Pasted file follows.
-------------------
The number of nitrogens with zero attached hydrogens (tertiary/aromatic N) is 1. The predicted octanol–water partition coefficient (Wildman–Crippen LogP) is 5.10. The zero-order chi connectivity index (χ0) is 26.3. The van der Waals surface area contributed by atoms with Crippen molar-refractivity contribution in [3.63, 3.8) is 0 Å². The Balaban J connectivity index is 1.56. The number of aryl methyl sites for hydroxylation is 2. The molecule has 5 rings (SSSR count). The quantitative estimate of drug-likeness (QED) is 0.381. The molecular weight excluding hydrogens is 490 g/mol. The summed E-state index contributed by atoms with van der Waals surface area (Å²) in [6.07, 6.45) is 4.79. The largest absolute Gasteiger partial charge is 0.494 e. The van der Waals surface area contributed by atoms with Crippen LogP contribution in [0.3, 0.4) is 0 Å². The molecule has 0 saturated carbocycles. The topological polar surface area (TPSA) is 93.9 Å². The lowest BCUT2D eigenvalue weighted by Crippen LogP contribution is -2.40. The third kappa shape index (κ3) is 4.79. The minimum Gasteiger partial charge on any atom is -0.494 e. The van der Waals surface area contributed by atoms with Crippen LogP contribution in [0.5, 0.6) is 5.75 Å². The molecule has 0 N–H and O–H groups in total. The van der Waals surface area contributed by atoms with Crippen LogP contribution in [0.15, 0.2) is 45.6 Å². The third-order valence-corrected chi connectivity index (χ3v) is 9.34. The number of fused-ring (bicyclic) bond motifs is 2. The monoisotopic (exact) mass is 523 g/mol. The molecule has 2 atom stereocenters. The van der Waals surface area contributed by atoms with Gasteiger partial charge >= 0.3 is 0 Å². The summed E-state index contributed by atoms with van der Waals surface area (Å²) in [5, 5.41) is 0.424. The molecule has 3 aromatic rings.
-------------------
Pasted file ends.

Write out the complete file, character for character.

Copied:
The number of nitrogens with zero attached hydrogens (tertiary/aromatic N) is 1. The predicted octanol–water partition coefficient (Wildman–Crippen LogP) is 5.10. The zero-order chi connectivity index (χ0) is 26.3. The van der Waals surface area contributed by atoms with Crippen molar-refractivity contribution in [3.63, 3.8) is 0 Å². The Balaban J connectivity index is 1.56. The number of aryl methyl sites for hydroxylation is 2. The molecule has 5 rings (SSSR count). The quantitative estimate of drug-likeness (QED) is 0.381. The molecular weight excluding hydrogens is 490 g/mol. The summed E-state index contributed by atoms with van der Waals surface area (Å²) in [6.07, 6.45) is 4.79. The largest absolute Gasteiger partial charge is 0.494 e. The van der Waals surface area contributed by atoms with Crippen LogP contribution in [0.3, 0.4) is 0 Å². The molecule has 0 saturated carbocycles. The topological polar surface area (TPSA) is 93.9 Å². The lowest BCUT2D eigenvalue weighted by Crippen LogP contribution is -2.40. The third kappa shape index (κ3) is 4.79. The minimum Gasteiger partial charge on any atom is -0.494 e. The van der Waals surface area contributed by atoms with Crippen LogP contribution in [0.5, 0.6) is 5.75 Å². The molecule has 0 N–H and O–H groups in total. The van der Waals surface area contributed by atoms with Crippen LogP contribution in [0.15, 0.2) is 45.6 Å². The third-order valence-corrected chi connectivity index (χ3v) is 9.34. The number of fused-ring (bicyclic) bond motifs is 2. The monoisotopic (exact) mass is 523 g/mol. The molecule has 2 atom stereocenters. The van der Waals surface area contributed by atoms with Gasteiger partial charge >= 0.3 is 0 Å². The summed E-state index contributed by atoms with van der Waals surface area (Å²) in [5, 5.41) is 0.424. The molecule has 3 aromatic rings.